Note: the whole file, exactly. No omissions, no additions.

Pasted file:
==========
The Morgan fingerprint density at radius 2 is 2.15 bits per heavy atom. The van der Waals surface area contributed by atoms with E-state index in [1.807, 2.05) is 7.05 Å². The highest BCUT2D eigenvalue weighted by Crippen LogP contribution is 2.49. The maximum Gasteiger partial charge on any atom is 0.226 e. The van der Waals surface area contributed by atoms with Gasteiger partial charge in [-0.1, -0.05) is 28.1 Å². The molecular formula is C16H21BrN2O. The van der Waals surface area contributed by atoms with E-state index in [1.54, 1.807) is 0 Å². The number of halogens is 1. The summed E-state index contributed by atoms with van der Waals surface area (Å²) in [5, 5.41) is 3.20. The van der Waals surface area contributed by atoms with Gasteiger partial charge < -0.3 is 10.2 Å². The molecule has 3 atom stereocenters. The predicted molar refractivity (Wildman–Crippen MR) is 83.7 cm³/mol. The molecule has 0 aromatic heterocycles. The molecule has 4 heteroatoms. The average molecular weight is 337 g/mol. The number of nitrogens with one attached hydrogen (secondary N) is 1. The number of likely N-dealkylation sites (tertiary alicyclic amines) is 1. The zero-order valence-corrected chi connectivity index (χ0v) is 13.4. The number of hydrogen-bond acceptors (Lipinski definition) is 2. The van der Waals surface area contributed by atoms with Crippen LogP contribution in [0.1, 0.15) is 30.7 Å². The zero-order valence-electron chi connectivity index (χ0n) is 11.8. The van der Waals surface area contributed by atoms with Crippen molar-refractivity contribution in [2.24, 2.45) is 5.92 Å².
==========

The Morgan fingerprint density at radius 2 is 2.15 bits per heavy atom. The van der Waals surface area contributed by atoms with E-state index in [1.807, 2.05) is 7.05 Å². The highest BCUT2D eigenvalue weighted by Crippen LogP contribution is 2.49. The maximum Gasteiger partial charge on any atom is 0.226 e. The van der Waals surface area contributed by atoms with Gasteiger partial charge in [-0.1, -0.05) is 28.1 Å². The molecular formula is C16H21BrN2O. The van der Waals surface area contributed by atoms with E-state index in [1.54, 1.807) is 0 Å². The number of halogens is 1. The summed E-state index contributed by atoms with van der Waals surface area (Å²) in [5, 5.41) is 3.20. The van der Waals surface area contributed by atoms with Gasteiger partial charge < -0.3 is 10.2 Å². The molecule has 3 atom stereocenters. The predicted molar refractivity (Wildman–Crippen MR) is 83.7 cm³/mol. The molecule has 0 aromatic heterocycles. The molecule has 4 heteroatoms. The average molecular weight is 337 g/mol. The number of nitrogens with one attached hydrogen (secondary N) is 1. The number of likely N-dealkylation sites (tertiary alicyclic amines) is 1. The zero-order valence-corrected chi connectivity index (χ0v) is 13.4. The number of hydrogen-bond acceptors (Lipinski definition) is 2. The van der Waals surface area contributed by atoms with Crippen LogP contribution in [0.1, 0.15) is 30.7 Å². The zero-order valence-electron chi connectivity index (χ0n) is 11.8. The van der Waals surface area contributed by atoms with Crippen molar-refractivity contribution in [2.24, 2.45) is 5.92 Å².